Sunday, March 16, 2008

Redshirting XX

Here we are at article #20, but our over-all article count has gone up by one, with the addition of a new 212 page paper--so total number is 39.

This one again is from the journal "Psychology in the Schools" (Vol 31, January 1994). It's available for $30 at this link.

"Kindergarten retention and Transition Classrooms: Their Relationship to Achievement"

Here's the abstract:

This study examined the relationship between extra-year programs and later school achievement. Ninety-five children were identified as being either retained in kindergarten, placed in a transition classroom, recommended for an extra-year program but went into first grade, or as being in a control group of children who went from kindergarten to first grade without reservation. Results indicated that children retained in kindergarten performed significantly lower on a standardized achievement test than did children in the other three groups. Despite an extra year of schooling, children placed in transition classrooms did not differ significantly in their performance from children who were recommended for an extra year but went onto first grade and children in the control group.

from the following page:

In review of the research literature on the effects of extra-year programs, there is overwhelming agreement that retention seldom aids student achievement and has been shown to have negative effects on students' social and personal adjustment

A popular test administered to kids to determine placement is the Gesell test. A rundown on problems with the Gesell can be found in this paper beginning on page 6. (This is paper number 39 I mentioned above, I'll give that paper its own blog entry at another time.) The short version is that it isn't a very reliable exam. It purports to gives a effective-age of kids, and suggests placement based on that determined age. The Gesell system strongly discourages "over placement", that is: putting young kids K or 1st before they are deemed ready by the Gesell test.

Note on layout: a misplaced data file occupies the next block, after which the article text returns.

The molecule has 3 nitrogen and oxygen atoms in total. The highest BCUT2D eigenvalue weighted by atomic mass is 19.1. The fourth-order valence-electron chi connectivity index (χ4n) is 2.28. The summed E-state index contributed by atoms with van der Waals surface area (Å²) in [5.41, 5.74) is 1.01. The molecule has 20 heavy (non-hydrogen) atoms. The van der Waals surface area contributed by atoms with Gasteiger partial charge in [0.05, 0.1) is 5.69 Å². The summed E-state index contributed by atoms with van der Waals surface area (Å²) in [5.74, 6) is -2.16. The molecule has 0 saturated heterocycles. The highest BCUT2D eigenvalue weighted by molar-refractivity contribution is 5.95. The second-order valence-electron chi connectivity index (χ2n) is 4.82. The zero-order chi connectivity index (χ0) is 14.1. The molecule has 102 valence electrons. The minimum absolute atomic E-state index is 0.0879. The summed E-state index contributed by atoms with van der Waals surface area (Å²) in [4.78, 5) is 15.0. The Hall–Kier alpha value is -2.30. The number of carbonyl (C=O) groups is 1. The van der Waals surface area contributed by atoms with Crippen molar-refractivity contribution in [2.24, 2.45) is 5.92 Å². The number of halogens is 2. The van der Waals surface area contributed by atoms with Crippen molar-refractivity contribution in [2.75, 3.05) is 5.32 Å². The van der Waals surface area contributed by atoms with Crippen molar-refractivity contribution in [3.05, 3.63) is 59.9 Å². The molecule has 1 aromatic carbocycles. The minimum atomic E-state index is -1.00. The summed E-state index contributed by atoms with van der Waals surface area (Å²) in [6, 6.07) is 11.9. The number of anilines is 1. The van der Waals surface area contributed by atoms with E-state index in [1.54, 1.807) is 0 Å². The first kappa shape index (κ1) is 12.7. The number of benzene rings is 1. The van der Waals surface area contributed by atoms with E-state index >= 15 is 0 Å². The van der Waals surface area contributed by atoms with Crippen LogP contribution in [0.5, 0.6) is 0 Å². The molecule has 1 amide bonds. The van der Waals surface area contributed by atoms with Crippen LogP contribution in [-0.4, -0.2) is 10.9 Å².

Getting back to paper XX:

May and Welch (1984) also examined the relationship between early school retention and children's later academic achievement. The purpose of their study was to determine whether early retention based on Gesell developmental placement affected later school performance on standardized tests. The children in the study were classified as "Traditional" (those who tested developmentally mature), "Overplaced" (those who tested developmentally immature but did not take an extra year because of parental request), and "Buy-a-Year" (those who did take an extra year). Thus, the Buy-a-Year children were one year older than the other children at the time of testing. Despite this extra year, these children did not do as well on the achievement measures as did the other two groups of children. May and Welch concluded that the Overplaced children were not suffering the learning difficulties predicted by the Gesell theory. Once again, research contradicted the philosophy that providing students with an extra year to mature improves academic performance.

"Buying a year" comes at a high price:

Although retention is not seen to be an aid to achievement, it does appear to be related to having a negative selfconcept. For example, a number of studies have shown that retained children see themselves as failing and experience stress and disappointment associated with the failure (Elkind, 1987; Niklason, 1984; Shepard & Smith, 1987). In retrospective interviews with parents, Shepard and Smith (1988) found that parents of retained children reported that their children were teased by peers, felt like failures, and were bored.

Remember that, in practice, holding a kid back is usually done for social reasons--the kid needs time to mature socially. So, an academically advanced or capable kid is damaged doubly: First by not being challenged academically and being bored by the tedium of repetition or classes with programs meant for younger kids. Second by losing self esteem, believing themselves to be failures, and opening the kids up to a school career of being teased.

The paper does some of its own research and divides kids up into 4 different groups:

2 years of kindergarten + 1st, (KK1)
kindergarten + transition class + 1st, (KT1)
kindergarten + 1st + 1st again, (K11)
or kindergarten + 1st.(K1)

They administered a bunch of different academic exams to see how the groups fared. What they found were scores like this:

Reading: KK1 = 88.47, KT1 = 99.10, K11 = 99.27, K1 = 104.69
Math: KK1 = 89.21, KT1 = 99.13, K11 = 98.14, K1 = 102.29
Language: KK1 = 91.42, KT1 = 96.80, K11 = 104.47, K1 = 105.89

You can see how detrimental KK1 is, and how preferable K1 is.

This is from the conclusion:

In fact, the results indicate that retention actually hurt their achievement when compared to the children who were recommended for retention but went onto first grade anyway.

...The results from this study do not support the assumption that holding a child back will facilitate later achievement. To the contrary, it appears more advantageous to move the child along and promote the child directly to first grade.

No comments: